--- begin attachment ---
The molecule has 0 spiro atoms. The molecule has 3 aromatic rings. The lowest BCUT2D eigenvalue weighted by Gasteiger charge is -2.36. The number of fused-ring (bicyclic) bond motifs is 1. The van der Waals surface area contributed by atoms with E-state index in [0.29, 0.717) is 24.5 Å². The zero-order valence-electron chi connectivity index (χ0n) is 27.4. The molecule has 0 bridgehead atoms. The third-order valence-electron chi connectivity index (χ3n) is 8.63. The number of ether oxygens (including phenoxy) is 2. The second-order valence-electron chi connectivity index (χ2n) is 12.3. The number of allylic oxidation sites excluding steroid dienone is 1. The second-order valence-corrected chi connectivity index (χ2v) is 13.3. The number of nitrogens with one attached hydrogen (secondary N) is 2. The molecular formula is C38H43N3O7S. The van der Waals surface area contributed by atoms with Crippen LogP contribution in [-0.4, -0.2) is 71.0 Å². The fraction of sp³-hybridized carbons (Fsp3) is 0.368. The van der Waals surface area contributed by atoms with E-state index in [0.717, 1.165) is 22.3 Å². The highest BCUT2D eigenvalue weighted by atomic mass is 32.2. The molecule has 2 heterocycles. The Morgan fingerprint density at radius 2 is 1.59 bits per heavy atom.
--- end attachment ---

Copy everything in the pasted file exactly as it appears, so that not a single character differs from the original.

The molecule has 0 spiro atoms. The molecule has 3 aromatic rings. The lowest BCUT2D eigenvalue weighted by Gasteiger charge is -2.36. The number of fused-ring (bicyclic) bond motifs is 1. The van der Waals surface area contributed by atoms with E-state index in [0.29, 0.717) is 24.5 Å². The zero-order valence-electron chi connectivity index (χ0n) is 27.4. The molecule has 0 bridgehead atoms. The third-order valence-electron chi connectivity index (χ3n) is 8.63. The number of ether oxygens (including phenoxy) is 2. The second-order valence-electron chi connectivity index (χ2n) is 12.3. The number of allylic oxidation sites excluding steroid dienone is 1. The second-order valence-corrected chi connectivity index (χ2v) is 13.3. The number of nitrogens with one attached hydrogen (secondary N) is 2. The molecular formula is C38H43N3O7S. The van der Waals surface area contributed by atoms with Crippen LogP contribution in [-0.4, -0.2) is 71.0 Å². The fraction of sp³-hybridized carbons (Fsp3) is 0.368. The van der Waals surface area contributed by atoms with E-state index in [0.717, 1.165) is 22.3 Å². The highest BCUT2D eigenvalue weighted by atomic mass is 32.2. The molecule has 2 heterocycles. The Morgan fingerprint density at radius 2 is 1.59 bits per heavy atom.